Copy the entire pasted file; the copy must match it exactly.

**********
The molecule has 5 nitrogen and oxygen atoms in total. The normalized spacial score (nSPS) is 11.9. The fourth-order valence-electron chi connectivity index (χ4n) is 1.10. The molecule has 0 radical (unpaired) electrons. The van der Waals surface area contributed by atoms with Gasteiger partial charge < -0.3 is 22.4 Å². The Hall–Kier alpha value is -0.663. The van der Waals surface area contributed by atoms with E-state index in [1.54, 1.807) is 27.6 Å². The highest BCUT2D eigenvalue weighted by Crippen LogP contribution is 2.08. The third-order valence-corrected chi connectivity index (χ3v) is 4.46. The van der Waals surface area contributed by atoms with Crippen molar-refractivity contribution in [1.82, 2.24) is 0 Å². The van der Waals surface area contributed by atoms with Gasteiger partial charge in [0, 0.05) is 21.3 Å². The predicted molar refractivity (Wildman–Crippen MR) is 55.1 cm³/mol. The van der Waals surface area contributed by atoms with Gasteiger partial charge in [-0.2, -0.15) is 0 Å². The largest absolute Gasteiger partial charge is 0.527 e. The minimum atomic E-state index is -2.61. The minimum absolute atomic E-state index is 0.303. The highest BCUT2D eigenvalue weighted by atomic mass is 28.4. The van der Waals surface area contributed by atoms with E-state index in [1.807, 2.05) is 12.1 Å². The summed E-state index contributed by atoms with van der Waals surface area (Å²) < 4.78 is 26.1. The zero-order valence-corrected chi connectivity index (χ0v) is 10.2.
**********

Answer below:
The molecule has 5 nitrogen and oxygen atoms in total. The normalized spacial score (nSPS) is 11.9. The fourth-order valence-electron chi connectivity index (χ4n) is 1.10. The molecule has 0 radical (unpaired) electrons. The van der Waals surface area contributed by atoms with Gasteiger partial charge < -0.3 is 22.4 Å². The Hall–Kier alpha value is -0.663. The van der Waals surface area contributed by atoms with E-state index in [1.54, 1.807) is 27.6 Å². The highest BCUT2D eigenvalue weighted by Crippen LogP contribution is 2.08. The third-order valence-corrected chi connectivity index (χ3v) is 4.46. The van der Waals surface area contributed by atoms with Crippen molar-refractivity contribution in [1.82, 2.24) is 0 Å². The van der Waals surface area contributed by atoms with Gasteiger partial charge in [0, 0.05) is 21.3 Å². The predicted molar refractivity (Wildman–Crippen MR) is 55.1 cm³/mol. The van der Waals surface area contributed by atoms with Gasteiger partial charge in [-0.2, -0.15) is 0 Å². The largest absolute Gasteiger partial charge is 0.527 e. The minimum atomic E-state index is -2.61. The minimum absolute atomic E-state index is 0.303. The highest BCUT2D eigenvalue weighted by atomic mass is 28.4. The van der Waals surface area contributed by atoms with E-state index in [1.807, 2.05) is 12.1 Å². The summed E-state index contributed by atoms with van der Waals surface area (Å²) < 4.78 is 26.1. The zero-order valence-corrected chi connectivity index (χ0v) is 10.2.